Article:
Then comes the Middle Ages, the establishment of Abbey/Monastery Brewing, the rise of hop use, the advent of Lager and the growing professionalization of the industry. Which then gives way to the industrial revolution and the emergence of brewing as a big business, followed of course by the modern era and the resurgence in craft brewing. It promises to be interesting, I just hope I can keep it down to 20 minutes. Leaves more time from sampling!

I’ll be sure to let you all know how it goes and I hope to repeat it in the very near future with some other (and larger) groups of people.

Longwood Independent Pilsner

independent-pilsner-01Brewer: Longwood Brewery, Nanaimo, BC
Style: Imperial Pilsner
Alc/Vol: 6.5%

Description: This “Noble Imperial” Pilsner is a high-gravity, highly-hopped take on the traditional pilsner, which was apparently done to “preserve it for export from The Republic of Vancouver Island across the frigid Salish Sea.” In short, the brew borrows stylistically from the India Pale Ale to effect a denser, hoppier version of this style of lager.

Tasting Notes: This beer is what one would expect from a Pilsner, employing grainy malt with a good, crisp hop flavor. However, these attributes are amplified, with the malts being more viscous and possessed of a stronger tang. In addition, the grassy hop flavor is intensified, lingering long after the initial sip and well into the aftertaste.

Appearance: Deep gold, clear, good foam retention and carbonation
Nose: Grainy malt, crisp, grassy hops
Taste: Grainy malt, syrupy, strong tang, good dose of bitter, grassy hops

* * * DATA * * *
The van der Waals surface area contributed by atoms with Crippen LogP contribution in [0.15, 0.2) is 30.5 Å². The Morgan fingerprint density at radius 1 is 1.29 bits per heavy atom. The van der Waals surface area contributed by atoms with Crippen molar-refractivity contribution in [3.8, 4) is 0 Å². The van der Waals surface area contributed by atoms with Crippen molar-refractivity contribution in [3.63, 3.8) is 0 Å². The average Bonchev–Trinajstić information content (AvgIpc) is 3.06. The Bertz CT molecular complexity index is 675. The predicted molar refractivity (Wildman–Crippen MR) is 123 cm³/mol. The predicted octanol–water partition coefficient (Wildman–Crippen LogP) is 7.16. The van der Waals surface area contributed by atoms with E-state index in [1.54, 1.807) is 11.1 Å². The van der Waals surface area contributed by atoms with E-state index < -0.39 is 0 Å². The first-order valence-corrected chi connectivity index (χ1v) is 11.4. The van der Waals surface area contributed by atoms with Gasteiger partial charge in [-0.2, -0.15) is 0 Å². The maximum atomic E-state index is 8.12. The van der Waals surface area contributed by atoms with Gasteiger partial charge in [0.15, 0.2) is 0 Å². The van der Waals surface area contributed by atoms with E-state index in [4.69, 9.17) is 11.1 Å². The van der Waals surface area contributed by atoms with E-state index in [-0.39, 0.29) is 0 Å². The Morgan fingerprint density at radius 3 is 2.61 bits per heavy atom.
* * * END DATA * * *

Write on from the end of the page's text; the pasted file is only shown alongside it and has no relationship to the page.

Aftertaste: Lingering tang and hop bitterness, mild skunk
Overall: 8.5/10

P49 Defibrillator Doppelbock

parallel49_labelsBrewer: Parallel 49 Brewery, Vancouver, BC
Style: Doppelbock
Alc/Vol: 8.5%
IBUs: 25

Description: Yet another limited release by the Parallel 49 Brewery, this beer is fashioned in the historic lager style known as doppelbock, which monastic have been producing since the 18th century for the consumption of German royalty and nobility. This beer uses a combination of Pilsner and Munich malts and is fermented and aged for an extended period to give it a dark, rich, and more alcoholic profile.

Tasting Notes: This latest release from P49 was certainly consistent with what I’ve come to know about bocks and doppelbocks. It was dark, rich, especially malty, and had a smooth, velvety profile. In addition, it has a discernible hint of vanilla that makes it especially drinkable and appetizing, in addition to a hint of herbal hops that – when combined with its other flavors – are reminiscent of Jagermeister and herb liquor.

Appearance: Deep reddish brown, clear, good foam retention and carbonation
Nose: Deep malts, sweet herbs, vanilla, mild trace of Noble hops
Taste: Rich, smooth malt, slight sweetness, tang, hint of grainy, herbal hops, vanilla
Aftertaste: Lingering malt, vanilla, and herbal hop flavor
Overall: 8.5/10

Breakside Liquid Sunshine Pilsner

breakside-pilsner-breaks-22863-4zBrewer: Breakside Brewery, Portland OR
Style: Pilsner
Alc/Vol: 5.1%

Description: Located in Portland (with a second taproom/brewery in Milwauki, OR), the Breakside Brewpub has been making handcrafted beers for many years and has created a wide variety in that time. The Liquid Sunshine Pilsner is part of their current, regular lineup and is available year-round on tap at both of their locations, as well as for commercial sales and export.

Tasting Notes: This Pilsner was exceptionally crisp and refreshing and had a nice finish to it that was clean without being watery. The flavor profile was also very consistent with a good Pilsner, calling to the mind the grainy flavor of Munich malts and the sharp, grassy flavor of Saaz and Hallertau hops. Definitely a good hot weather beer, or just something for when you’re craving a good, clean lager.

Appearance: Light golden, cloudy, medium foam retention and good carbonation
Nose:  Gentle smell of Munich malts and Noble hops
Taste: Light grainy malt flavor, mild tang, crisp hop bite, mild bitterness and grassyness
Aftertaste: Mild lingering bitterness and malt flavor, very clean and refreshing